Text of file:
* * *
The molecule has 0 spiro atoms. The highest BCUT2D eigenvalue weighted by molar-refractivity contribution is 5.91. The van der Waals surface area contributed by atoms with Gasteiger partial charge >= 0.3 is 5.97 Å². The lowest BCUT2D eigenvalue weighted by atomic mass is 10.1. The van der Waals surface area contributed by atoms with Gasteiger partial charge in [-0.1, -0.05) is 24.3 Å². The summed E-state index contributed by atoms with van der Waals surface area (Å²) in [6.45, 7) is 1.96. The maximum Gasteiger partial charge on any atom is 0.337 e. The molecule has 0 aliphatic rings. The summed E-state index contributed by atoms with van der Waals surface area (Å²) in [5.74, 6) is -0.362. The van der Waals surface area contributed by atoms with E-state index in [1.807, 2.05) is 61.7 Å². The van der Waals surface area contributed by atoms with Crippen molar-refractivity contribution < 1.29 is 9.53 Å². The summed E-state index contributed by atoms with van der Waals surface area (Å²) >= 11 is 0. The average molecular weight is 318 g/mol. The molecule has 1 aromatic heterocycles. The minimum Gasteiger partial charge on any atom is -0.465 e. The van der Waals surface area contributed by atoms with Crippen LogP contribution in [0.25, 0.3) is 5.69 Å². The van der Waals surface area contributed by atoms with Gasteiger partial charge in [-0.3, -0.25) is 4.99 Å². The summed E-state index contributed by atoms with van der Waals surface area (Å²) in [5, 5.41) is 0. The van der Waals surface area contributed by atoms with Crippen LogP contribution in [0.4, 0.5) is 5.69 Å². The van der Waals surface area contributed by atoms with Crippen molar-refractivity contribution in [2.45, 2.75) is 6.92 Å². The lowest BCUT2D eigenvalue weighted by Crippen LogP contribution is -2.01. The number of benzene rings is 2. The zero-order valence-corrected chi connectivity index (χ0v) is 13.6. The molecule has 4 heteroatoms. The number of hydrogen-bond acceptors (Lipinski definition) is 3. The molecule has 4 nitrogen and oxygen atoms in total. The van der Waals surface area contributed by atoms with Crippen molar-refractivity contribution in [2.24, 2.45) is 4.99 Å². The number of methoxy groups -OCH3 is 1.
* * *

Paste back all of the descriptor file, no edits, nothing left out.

The molecule has 0 spiro atoms. The highest BCUT2D eigenvalue weighted by molar-refractivity contribution is 5.91. The van der Waals surface area contributed by atoms with Gasteiger partial charge >= 0.3 is 5.97 Å². The lowest BCUT2D eigenvalue weighted by atomic mass is 10.1. The van der Waals surface area contributed by atoms with Gasteiger partial charge in [-0.1, -0.05) is 24.3 Å². The summed E-state index contributed by atoms with van der Waals surface area (Å²) in [6.45, 7) is 1.96. The maximum Gasteiger partial charge on any atom is 0.337 e. The molecule has 0 aliphatic rings. The summed E-state index contributed by atoms with van der Waals surface area (Å²) in [5.74, 6) is -0.362. The van der Waals surface area contributed by atoms with E-state index in [1.807, 2.05) is 61.7 Å². The van der Waals surface area contributed by atoms with Crippen molar-refractivity contribution < 1.29 is 9.53 Å². The summed E-state index contributed by atoms with van der Waals surface area (Å²) >= 11 is 0. The average molecular weight is 318 g/mol. The molecule has 1 aromatic heterocycles. The minimum Gasteiger partial charge on any atom is -0.465 e. The van der Waals surface area contributed by atoms with Crippen LogP contribution in [0.25, 0.3) is 5.69 Å². The van der Waals surface area contributed by atoms with Gasteiger partial charge in [-0.3, -0.25) is 4.99 Å². The summed E-state index contributed by atoms with van der Waals surface area (Å²) in [5, 5.41) is 0. The van der Waals surface area contributed by atoms with Crippen LogP contribution in [0.4, 0.5) is 5.69 Å². The van der Waals surface area contributed by atoms with Crippen molar-refractivity contribution in [2.45, 2.75) is 6.92 Å². The lowest BCUT2D eigenvalue weighted by Crippen LogP contribution is -2.01. The number of benzene rings is 2. The zero-order valence-corrected chi connectivity index (χ0v) is 13.6. The molecule has 4 heteroatoms. The number of hydrogen-bond acceptors (Lipinski definition) is 3. The molecule has 4 nitrogen and oxygen atoms in total. The van der Waals surface area contributed by atoms with Crippen molar-refractivity contribution in [2.24, 2.45) is 4.99 Å². The number of methoxy groups -OCH3 is 1.